Take the 2-minute tour ×
Mathematics Stack Exchange is a question and answer site for people studying math at any level and professionals in related fields. It's 100% free, no registration required.

I start from a simple example. I through a (possibly unfair) coin 20 times. I got "eagle" and "tail" 15 and 5 times, respectively. Now I need to estimate probabilities for eagle and tail. For eagle I get 15/20 = 0.75 and for the tail I get 0.25.

However, I know that the probability that I got are not accurate. It is still possible that I have a fair coin (with probability for eagle equal to 0.5) and I get more eagles in my experiment just by chance.

Now I want to estimate probabilities of probabilities. In other words I want to know how likely it is that probability for eagle is 0.5 (or 0.3, or 0.9). I can solve this problem, but I would like to know if there is a name for this problem. I an also interested in the generalization of the problem for the case of more than two events (not just "eagle" and "tail").

share|improve this question
1  
You are also asking for a parameter's likelihood with respect to the data. –  Raphael Nov 26 '10 at 10:35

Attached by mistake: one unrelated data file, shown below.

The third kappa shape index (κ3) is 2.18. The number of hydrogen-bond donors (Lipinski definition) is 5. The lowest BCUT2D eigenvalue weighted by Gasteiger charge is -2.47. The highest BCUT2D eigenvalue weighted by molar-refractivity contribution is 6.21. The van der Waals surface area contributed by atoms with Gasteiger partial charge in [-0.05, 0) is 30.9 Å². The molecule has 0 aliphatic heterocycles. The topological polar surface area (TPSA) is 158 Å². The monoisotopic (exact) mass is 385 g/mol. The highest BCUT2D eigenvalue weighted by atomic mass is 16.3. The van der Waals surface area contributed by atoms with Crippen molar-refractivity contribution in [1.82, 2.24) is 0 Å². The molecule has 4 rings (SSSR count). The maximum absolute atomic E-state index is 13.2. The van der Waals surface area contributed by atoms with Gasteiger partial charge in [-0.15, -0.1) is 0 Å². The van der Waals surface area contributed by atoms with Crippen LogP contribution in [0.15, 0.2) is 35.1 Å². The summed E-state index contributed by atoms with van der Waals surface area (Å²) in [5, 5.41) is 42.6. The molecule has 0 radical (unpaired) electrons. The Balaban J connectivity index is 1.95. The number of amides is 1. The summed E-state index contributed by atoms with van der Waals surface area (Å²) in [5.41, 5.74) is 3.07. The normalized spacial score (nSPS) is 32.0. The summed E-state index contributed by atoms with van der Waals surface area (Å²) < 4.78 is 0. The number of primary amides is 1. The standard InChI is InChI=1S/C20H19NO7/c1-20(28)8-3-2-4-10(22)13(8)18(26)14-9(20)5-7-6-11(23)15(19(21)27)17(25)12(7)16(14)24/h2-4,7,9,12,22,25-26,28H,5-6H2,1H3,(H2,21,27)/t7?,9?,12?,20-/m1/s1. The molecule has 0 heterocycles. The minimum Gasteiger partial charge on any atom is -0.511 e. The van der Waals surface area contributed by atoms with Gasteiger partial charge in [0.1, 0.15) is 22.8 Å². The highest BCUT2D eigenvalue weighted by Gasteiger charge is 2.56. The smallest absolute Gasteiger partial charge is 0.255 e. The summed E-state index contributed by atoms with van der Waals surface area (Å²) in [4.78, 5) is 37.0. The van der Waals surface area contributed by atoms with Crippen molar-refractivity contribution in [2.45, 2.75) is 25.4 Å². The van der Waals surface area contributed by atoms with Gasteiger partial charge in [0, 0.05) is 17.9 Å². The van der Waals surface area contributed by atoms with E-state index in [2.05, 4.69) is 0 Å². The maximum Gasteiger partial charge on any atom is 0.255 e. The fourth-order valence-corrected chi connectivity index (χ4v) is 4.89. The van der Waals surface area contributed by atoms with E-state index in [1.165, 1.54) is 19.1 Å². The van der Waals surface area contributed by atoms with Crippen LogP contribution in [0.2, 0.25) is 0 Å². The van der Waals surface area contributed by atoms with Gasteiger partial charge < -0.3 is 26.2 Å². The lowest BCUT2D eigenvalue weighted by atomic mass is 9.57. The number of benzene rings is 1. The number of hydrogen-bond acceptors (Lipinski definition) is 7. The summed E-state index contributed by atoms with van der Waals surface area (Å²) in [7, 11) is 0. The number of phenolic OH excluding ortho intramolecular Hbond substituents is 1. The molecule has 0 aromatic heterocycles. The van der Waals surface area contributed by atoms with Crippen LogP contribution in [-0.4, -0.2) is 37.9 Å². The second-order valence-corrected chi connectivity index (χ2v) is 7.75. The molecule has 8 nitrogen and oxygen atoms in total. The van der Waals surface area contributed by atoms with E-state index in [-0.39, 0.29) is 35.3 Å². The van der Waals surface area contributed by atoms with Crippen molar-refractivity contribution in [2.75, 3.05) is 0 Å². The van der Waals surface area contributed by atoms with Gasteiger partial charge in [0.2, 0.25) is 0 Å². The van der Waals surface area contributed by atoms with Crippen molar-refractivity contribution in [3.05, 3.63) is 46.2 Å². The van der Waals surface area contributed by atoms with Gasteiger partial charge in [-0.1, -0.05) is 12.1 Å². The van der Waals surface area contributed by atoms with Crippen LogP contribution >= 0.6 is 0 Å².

You would probably also get excellent answers to this question on CrossValidated: stats.stackexchange.com –  Jonas Meyer Nov 27 '10 at 4:17
add comment

2 Answers

up vote 2 down vote accepted

We want to find $p,0\le p\le 1,$ such that $${20\choose 15}p^{15}(1-p)^5$$ is maximum. By simple calculus, this $p$ turns out to be 15/20, as expected.

share|improve this answer
add comment

The maximum likelihood estimate is a typical method for estimating the probability distribution given some outcomes. To describe it simply, you assume that your probability distribution you are sampling from is actually one from some set $\Omega$, and you are trying to find which one fits best the data (i.e. which is most likely to be correct).

In your case, you could reasonably assume that the probability distribution $\theta_\pi$ for which "heads" has probability $\pi$ and "eagle" has probability $1-\pi$. So the question is: Which $\pi \in [0,1]$ is most likely to by the actual distribution, given the observed outcomes?

A description of how to answer the question is given on the linked Wikipedia page under "Discrete distribution, finite parameter space".

share|improve this answer
add comment

Your Answer

 
discard

By posting your answer, you agree to the privacy policy and terms of service.

Not the answer you're looking for? Browse other questions tagged or ask your own question.